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4-min read

Vajpayee Convinced This Journalist That He Could Do No Wrong: Bhupendra Chaubey

From the moment I met him, I found myself caught in a unique bond with Atal Bihari Vajpayee, writes Bhupendra Chaubey

Bhupendra Chaubey | CNN-News18bhupendrachaube

Updated:August 17, 2018, 1:48 PM IST
Vajpayee Convinced This Journalist That He Could Do No Wrong: Bhupendra Chaubey
File photo of Atal Bihari Vajpayee. (Image: Special Arrangement)

New Delhi: Grief can bring out a myriad of emotions. It can make you teary-eyed, it can make you depressed. In some rare cases, even if you are grief-stricken, you can manage to smile. That’s what happened with me when news first broke of Atal Bihari Vajpayee’s demise.

The 15th of August was anyway going to be a very long day, beginning at 7am with reporting and analysing Prime Minister Narendra Modi’s Independence Day speech.

Around 10 in the night, we started getting indications that all wasn’t well with Atal ji. And when I heard that PM Modi had himself visited the ailing pitamah (patriarch) at AIIMS, I felt a sudden burst of energy just when I was about to call it a day. I went back to the studios and again reported and analysed till midnight. That’s what Atal Bihari could do to you even when he has been away from the public eye for over a decade.

I first had the chance to meet Mr Vajpayee as a young reporter towards the end of 2000. His blue-eyed boy Pramod Mahajan and I got along well. In the pre-Twitter era, it was easier to make friends with politicians. Pramod ji and Atal ji were supposed to go to a function in the capital. Pramod ji casually asked me, “Your boss keeps telling me he wants to meet Vajpayee ji. Dont you want to meet him too?”

Of course, I thought he was pulling my leg and if I said yes he would call up my editor, who belonged to his state, and would and tell him “tera ladka bada tez hai” (Your boy is quiet sharp). But after a brief pause, I obviously said yes. Pramod ji took me with him. At the function, he introduced me to Atal ji as the boy from Benares. And Vajpayee simply said “Haan Benares mein Chaubey paan bhandaar hai” (yes, Benaras has a Chaubey paan shop), and burst out laughing.

From that day onwards, I found myself caught in a unique bond with him. Whatever may happen politically, I was convinced Atal ji couldn’t take a wrong step. Between 2000 and 2004, the NDA was a house vertically split. There were those sided with the Vajpayee camp and those who were in the Advani camp, including journalists.

While I kept myself from being identified with either camp, stories were always abuzz about how Vajpayee was unhappy with Advani or vice versa. But two instances convinced me that Atal became a legend also because of the work put in by Advani.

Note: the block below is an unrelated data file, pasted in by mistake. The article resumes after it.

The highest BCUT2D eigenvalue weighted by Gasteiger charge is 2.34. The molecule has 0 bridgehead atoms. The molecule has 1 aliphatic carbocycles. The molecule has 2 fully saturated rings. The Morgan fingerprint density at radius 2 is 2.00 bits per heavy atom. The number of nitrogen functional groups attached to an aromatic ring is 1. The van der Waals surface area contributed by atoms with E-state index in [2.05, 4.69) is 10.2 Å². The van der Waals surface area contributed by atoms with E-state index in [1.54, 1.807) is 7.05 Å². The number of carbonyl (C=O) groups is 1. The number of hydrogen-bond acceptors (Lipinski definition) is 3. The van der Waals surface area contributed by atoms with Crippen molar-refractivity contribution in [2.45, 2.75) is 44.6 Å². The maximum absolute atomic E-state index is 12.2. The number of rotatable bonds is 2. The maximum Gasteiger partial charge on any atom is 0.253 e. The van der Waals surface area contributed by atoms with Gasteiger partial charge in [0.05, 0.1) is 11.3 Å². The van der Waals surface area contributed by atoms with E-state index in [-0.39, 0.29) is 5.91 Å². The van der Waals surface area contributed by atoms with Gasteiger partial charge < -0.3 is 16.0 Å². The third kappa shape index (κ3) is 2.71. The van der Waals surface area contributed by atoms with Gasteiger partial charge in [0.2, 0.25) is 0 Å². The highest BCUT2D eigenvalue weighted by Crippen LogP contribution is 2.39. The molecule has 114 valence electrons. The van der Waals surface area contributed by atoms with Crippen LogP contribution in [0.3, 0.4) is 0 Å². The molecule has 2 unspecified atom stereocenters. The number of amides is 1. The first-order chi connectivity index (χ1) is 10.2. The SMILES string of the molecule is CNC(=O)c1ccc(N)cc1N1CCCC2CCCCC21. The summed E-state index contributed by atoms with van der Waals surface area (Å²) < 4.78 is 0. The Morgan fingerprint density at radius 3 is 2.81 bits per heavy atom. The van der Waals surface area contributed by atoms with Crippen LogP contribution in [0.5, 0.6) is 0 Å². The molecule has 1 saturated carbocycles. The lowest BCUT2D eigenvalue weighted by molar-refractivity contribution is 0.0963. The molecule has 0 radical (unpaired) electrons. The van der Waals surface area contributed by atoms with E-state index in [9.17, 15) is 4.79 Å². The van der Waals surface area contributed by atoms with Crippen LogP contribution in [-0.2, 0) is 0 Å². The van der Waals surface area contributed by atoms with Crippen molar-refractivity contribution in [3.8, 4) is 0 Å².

While Vajpayee was referred to as Baapji by his family members, Advani was referred to as Lalji by his inner circle. I remember asking Jaswant Singh, a key aide of Vajpayee and as erudite as they come, about the real nature of the Atal-Advani equation. His response was, “They are two sides of the same coin. They hate each other as much as they love each other.”

Over numerous meetings and several cups of tea, Jaswant Singh would often talk to me about Atal ji’s poetry. “Atal ji has this unique habit of using pain in words to make you feel happy about your life. An art of using pain of words to inspire you.”

In an interview that Vajpayee had done with author Tavleen Singh sometime in 1998, he admitted that he loved “songs and poems of pain”. Yet, cynicism and Vajpayee were poles apart.

In 2004, after losing the elections, Atal ji went to Manali for his annual summer break with the family. His foster daughter was a good friend of mine. There were two or three reporters, including yours truly, who reached there before Vajpayee could.

I was now convinced that I was going to get a scoop from Vajpayee since this would have been the first time he was appearing in public post his government’s exit. The moment he came out of the chopper, our cameras started to roll. He admitted that one key reason for the BJP’s loss in 2004 were the events of 2002 in Gujarat. It became a big headline and I felt very happy having got that story out first. But the next day, I saw that another reporter who hadn’t made it to the spot in time ended up getting a far bigger exhaustive interview with Vajpayee simply by convincing the former PM that his job depended on getting that exclusive.

That interview created a mini storm of sorts within the BJP. I had to now outdo the rival. I waited for my turn again. Two days later, Atal ji was to travel to a local school in Manali for a function. There he was, looking all majestic on a stage that was set up at a height. In between the function itself, I interrupted him, and started asking him questions while our camera was rolling. If it were any other politician, I am certain I wouldn’t have got any answers. Perhaps his daughter had informed him of my anger at not being given the elaborate interview or maybe he just wanted to talk. But I am absolutely certain that not one politician in India would bother to answer questions the way he did bang in the middle of a public function at a time when political heat around him was climaxing.

We spent that week in Manali enjoying the sights and sounds. Much later, when I managed to see him for a rare appearance, the only question he asked me was “did you enjoy the pizzas in Manali?” And then exactly the way he had laughed when Pramod ji first introduced him to me, he burst out laughing.

We will miss you Atal ji. To your democratic spirit, may you rest in peace.

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| Edited by: Nitya Thirumalai
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